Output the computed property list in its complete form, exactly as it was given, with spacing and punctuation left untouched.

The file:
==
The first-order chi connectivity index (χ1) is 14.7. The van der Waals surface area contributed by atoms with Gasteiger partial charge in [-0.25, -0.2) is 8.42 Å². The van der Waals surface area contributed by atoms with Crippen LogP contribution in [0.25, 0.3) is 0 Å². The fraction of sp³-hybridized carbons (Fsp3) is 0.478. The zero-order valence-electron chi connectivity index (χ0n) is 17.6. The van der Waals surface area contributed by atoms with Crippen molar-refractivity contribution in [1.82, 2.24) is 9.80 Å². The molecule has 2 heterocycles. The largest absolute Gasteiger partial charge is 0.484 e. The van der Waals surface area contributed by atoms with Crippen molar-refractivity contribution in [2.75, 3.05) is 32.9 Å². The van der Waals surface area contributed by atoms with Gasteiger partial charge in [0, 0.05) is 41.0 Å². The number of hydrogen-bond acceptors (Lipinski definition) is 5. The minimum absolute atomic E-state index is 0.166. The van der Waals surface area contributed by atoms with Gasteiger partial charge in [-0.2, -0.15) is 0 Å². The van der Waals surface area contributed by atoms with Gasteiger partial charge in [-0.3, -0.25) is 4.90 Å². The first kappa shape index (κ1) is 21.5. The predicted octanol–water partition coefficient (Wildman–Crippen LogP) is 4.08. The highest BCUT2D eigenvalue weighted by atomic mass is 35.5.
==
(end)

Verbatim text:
The first-order chi connectivity index (χ1) is 14.7. The van der Waals surface area contributed by atoms with Gasteiger partial charge in [-0.25, -0.2) is 8.42 Å². The van der Waals surface area contributed by atoms with Crippen LogP contribution in [0.25, 0.3) is 0 Å². The fraction of sp³-hybridized carbons (Fsp3) is 0.478. The zero-order valence-electron chi connectivity index (χ0n) is 17.6. The van der Waals surface area contributed by atoms with Crippen molar-refractivity contribution in [1.82, 2.24) is 9.80 Å². The molecule has 2 heterocycles. The largest absolute Gasteiger partial charge is 0.484 e. The van der Waals surface area contributed by atoms with Crippen molar-refractivity contribution in [2.75, 3.05) is 32.9 Å². The van der Waals surface area contributed by atoms with Gasteiger partial charge in [0, 0.05) is 41.0 Å². The number of hydrogen-bond acceptors (Lipinski definition) is 5. The minimum absolute atomic E-state index is 0.166. The van der Waals surface area contributed by atoms with Gasteiger partial charge in [-0.2, -0.15) is 0 Å². The van der Waals surface area contributed by atoms with Gasteiger partial charge in [-0.3, -0.25) is 4.90 Å². The first kappa shape index (κ1) is 21.5. The predicted octanol–water partition coefficient (Wildman–Crippen LogP) is 4.08. The highest BCUT2D eigenvalue weighted by atomic mass is 35.5.